Christie, Cuomo Agreed on False Bridge Report, Witness Says

(Bloomberg) -

New York Gov. Andrew Cuomo signed off on a plan to issue a report that falsely blamed a communications failure at the Port Authority of New York & New Jersey for politically motivated lane closings that tied up traffic near the George Washington Bridge in 2013, according to testimony in a New Jersey trial.

Cuomo agreed to back the fake report because he didn’t want the gridlock at the bridge to escalate into a political problem for New Jersey Gov. Chris Christie, who also approved the plan, according to testimony from David Wildstein, a key government witness at the trial of two of Christie’s former allies.

Wildstein pleaded guilty to participating in a plot to create gridlock near the bridge to punish the mayor of Fort Lee, New Jersey, for not backing Christie’s re-election. He said he was told in October 2013 the governors agreed that the report by the Port Authority, a bi-state agency that runs the bridge, wouldn’t cite the true reason.

He said he was told that “if a report was issued that the Jersey side would take responsibility for it, that would put an end to this.” Christie, a Republican, and Cuomo, a Democrat, appoint the top people at the powerful agency, which is often riven by political rivalries between the states.

Wildstein said he learned about the conversation between the two governors from former Port Authority Chairman David Samson, who pleaded guilty in a separate corruption case. But it wasn’t clear from Wildstein’s testimony how much, if anything, Cuomo knew about the real reason for the lane closings.

“The only role New York played in this episode was a positive one: it was our executive director who blew the whistle,” said John Kelly, a Cuomo spokesman. “To be clear, no such conversation between the governors happened. In fact no report of any kind was ever done, and whatever the admitted Bridgegate architect thought or dreamt about New York’s involvement has no basis in fact.

“Anyone can say anything, especially a convicted felon spinning a tale, but it’s just false and delusional,” Kelly said.

Wildstein was questioned by a lawyer for Bridget Anne Kelly, Christie’s former deputy chief of staff. She is on trial in Newark with Bill Baroni, the Port Authority’s former deputy executive director, for their alleged roles in the lane closings.

The report wasn’t issued. But it formed the basis for false testimony that Baroni gave in late November 2013 to a legislative committee, saying the lane closings were part of a traffic study, Wildstein previously testified.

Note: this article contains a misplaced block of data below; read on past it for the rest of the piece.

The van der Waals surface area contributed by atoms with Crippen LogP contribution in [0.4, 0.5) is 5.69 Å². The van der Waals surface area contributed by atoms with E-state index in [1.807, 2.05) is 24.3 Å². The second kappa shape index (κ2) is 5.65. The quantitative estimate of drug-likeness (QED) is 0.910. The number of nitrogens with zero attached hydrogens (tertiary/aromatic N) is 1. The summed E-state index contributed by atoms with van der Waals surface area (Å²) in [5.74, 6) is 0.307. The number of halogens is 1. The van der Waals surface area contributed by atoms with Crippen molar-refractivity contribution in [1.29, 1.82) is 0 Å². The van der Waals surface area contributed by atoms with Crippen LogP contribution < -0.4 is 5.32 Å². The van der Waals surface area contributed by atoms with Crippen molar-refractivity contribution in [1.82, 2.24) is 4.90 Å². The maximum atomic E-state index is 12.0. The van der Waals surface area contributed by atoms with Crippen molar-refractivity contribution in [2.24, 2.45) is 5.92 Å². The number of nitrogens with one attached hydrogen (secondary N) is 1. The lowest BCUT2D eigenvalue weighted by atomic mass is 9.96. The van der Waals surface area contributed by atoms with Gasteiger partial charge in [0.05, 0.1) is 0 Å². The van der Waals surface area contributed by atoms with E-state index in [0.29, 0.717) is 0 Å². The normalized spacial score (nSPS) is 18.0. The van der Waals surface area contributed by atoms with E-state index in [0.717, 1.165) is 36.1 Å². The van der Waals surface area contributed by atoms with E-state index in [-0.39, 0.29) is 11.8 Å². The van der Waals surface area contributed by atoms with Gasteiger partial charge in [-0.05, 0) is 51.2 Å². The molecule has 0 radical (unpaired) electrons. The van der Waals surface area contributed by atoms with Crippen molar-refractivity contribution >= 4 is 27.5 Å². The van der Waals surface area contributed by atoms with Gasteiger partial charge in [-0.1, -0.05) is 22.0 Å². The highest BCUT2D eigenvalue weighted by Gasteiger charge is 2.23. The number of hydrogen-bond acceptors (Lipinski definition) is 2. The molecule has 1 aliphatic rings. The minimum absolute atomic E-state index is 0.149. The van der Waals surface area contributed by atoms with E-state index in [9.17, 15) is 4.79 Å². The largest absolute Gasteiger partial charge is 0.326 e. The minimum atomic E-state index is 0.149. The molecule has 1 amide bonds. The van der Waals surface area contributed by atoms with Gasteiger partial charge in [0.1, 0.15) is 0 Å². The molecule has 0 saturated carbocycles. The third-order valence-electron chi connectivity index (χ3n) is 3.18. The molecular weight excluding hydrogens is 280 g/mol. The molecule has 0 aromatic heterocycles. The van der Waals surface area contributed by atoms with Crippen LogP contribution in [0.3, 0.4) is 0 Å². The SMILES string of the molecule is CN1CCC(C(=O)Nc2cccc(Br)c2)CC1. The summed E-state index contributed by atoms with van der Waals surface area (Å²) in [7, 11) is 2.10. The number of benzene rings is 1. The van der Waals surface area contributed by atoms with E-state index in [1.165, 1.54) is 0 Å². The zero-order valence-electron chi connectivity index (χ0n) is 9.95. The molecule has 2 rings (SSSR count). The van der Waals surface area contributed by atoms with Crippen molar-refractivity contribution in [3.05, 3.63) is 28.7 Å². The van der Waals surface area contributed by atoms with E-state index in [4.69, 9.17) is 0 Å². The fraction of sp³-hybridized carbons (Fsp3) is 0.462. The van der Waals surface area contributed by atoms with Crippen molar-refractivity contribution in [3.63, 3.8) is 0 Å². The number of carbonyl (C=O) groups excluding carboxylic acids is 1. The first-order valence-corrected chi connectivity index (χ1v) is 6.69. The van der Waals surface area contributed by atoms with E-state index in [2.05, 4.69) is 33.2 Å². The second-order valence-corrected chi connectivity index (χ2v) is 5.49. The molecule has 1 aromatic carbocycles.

Patrick Foye, the Port Authority executive director and a Cuomo appointee, ended the lane closings on the fifth morning in September 2013, saying they were a threat to public safety and illegal. Christie’s allies viewed Foye’s actions as a political threat to the governor, according to Wildstein and emails and texts shown to jurors.

Wildstein was asked about a text exchange he had on Oct. 2, 2013, with Christie’s then-press secretary about Kevin O’Dowd, the governor’s chief of staff at the time.

“I briefed O’Dowd on the Foye madness,” Michael Drewniak, the press secretary, texted to Wildstein. “He gets it and is taking it seriously.”

When Kelly’s attorney Michael Critchley asked Wildstein what it meant, he said: “That Governor Christie was in the middle of an election, that Mr. Foye was becoming involved and could potentially hurt Governor Christie, and that Mr. O’Dowd now understood and had reached out to Albany to get Foye to back off.”

Critchley also asked Wildstein repeatedly about Kelly’s role in the machinations of Christie’s inner circle, and he acknowledged that she wasn’t involved.

Wildstein also recounted a 2011 meeting at the State House rotunda in which he, Christie and the governor’s inner circle stood and admired a portrait of a former governor, Wally Edge. Wildstein spent a decade as an anonymous political blogger using the pseudonym Wally Edge.

Christie, he said, was having the painting moved from the third floor of the rotunda to the governor’s first-floor office, an apparent homage to Wildstein.

Critchley seeks to show that Wildstein was a trusted member of Christie’s inner circle who carried far more influence than Kelly and therefore wouldn’t have needed her to pull off the lane closings.